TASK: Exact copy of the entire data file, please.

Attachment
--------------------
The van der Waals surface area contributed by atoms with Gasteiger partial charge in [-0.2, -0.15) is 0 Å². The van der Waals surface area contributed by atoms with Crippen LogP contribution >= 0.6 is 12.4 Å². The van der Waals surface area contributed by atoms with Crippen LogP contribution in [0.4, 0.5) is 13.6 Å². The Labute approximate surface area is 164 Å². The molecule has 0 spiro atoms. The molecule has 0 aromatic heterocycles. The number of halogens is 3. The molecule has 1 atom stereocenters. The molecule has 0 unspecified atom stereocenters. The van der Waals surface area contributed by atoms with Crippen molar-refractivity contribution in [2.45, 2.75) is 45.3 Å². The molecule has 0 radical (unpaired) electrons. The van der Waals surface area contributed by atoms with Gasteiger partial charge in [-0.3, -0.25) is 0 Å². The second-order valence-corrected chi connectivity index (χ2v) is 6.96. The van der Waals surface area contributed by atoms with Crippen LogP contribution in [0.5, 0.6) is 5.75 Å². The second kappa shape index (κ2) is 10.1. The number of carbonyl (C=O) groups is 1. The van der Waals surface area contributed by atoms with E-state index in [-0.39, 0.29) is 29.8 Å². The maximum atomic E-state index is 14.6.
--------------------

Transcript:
The van der Waals surface area contributed by atoms with Gasteiger partial charge in [-0.2, -0.15) is 0 Å². The van der Waals surface area contributed by atoms with Crippen LogP contribution >= 0.6 is 12.4 Å². The van der Waals surface area contributed by atoms with Crippen LogP contribution in [0.4, 0.5) is 13.6 Å². The Labute approximate surface area is 164 Å². The molecule has 0 spiro atoms. The molecule has 0 aromatic heterocycles. The number of halogens is 3. The molecule has 1 atom stereocenters. The molecule has 0 unspecified atom stereocenters. The van der Waals surface area contributed by atoms with Crippen molar-refractivity contribution in [2.45, 2.75) is 45.3 Å². The molecule has 0 radical (unpaired) electrons. The van der Waals surface area contributed by atoms with Gasteiger partial charge in [-0.3, -0.25) is 0 Å². The second-order valence-corrected chi connectivity index (χ2v) is 6.96. The van der Waals surface area contributed by atoms with Crippen LogP contribution in [0.5, 0.6) is 5.75 Å². The second kappa shape index (κ2) is 10.1. The number of carbonyl (C=O) groups is 1. The van der Waals surface area contributed by atoms with E-state index in [-0.39, 0.29) is 29.8 Å². The maximum atomic E-state index is 14.6.